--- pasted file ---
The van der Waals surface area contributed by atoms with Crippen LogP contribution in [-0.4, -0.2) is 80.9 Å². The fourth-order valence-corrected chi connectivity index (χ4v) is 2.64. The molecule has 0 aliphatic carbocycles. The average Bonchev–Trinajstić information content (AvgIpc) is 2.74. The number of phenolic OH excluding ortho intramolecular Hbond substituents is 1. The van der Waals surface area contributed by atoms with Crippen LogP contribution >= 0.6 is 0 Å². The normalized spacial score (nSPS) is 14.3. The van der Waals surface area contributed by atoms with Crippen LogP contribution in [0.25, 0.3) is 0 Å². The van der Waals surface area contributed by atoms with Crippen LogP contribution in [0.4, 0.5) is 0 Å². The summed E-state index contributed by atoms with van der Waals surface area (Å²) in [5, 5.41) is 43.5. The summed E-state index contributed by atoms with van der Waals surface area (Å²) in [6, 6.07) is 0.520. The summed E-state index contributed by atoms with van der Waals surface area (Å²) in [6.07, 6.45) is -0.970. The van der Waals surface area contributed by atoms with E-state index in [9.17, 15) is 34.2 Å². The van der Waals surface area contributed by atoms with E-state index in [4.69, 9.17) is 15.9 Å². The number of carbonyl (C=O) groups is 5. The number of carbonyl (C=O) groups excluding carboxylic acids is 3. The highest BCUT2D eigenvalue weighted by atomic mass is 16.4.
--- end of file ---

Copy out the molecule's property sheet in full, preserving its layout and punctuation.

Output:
The van der Waals surface area contributed by atoms with Crippen LogP contribution in [-0.4, -0.2) is 80.9 Å². The fourth-order valence-corrected chi connectivity index (χ4v) is 2.64. The molecule has 0 aliphatic carbocycles. The average Bonchev–Trinajstić information content (AvgIpc) is 2.74. The number of phenolic OH excluding ortho intramolecular Hbond substituents is 1. The van der Waals surface area contributed by atoms with Crippen LogP contribution >= 0.6 is 0 Å². The normalized spacial score (nSPS) is 14.3. The van der Waals surface area contributed by atoms with Crippen LogP contribution in [0.25, 0.3) is 0 Å². The van der Waals surface area contributed by atoms with Crippen LogP contribution in [0.4, 0.5) is 0 Å². The summed E-state index contributed by atoms with van der Waals surface area (Å²) in [5, 5.41) is 43.5. The summed E-state index contributed by atoms with van der Waals surface area (Å²) in [6, 6.07) is 0.520. The summed E-state index contributed by atoms with van der Waals surface area (Å²) in [6.07, 6.45) is -0.970. The van der Waals surface area contributed by atoms with E-state index in [9.17, 15) is 34.2 Å². The van der Waals surface area contributed by atoms with E-state index in [4.69, 9.17) is 15.9 Å². The number of carbonyl (C=O) groups is 5. The number of carbonyl (C=O) groups excluding carboxylic acids is 3. The highest BCUT2D eigenvalue weighted by atomic mass is 16.4.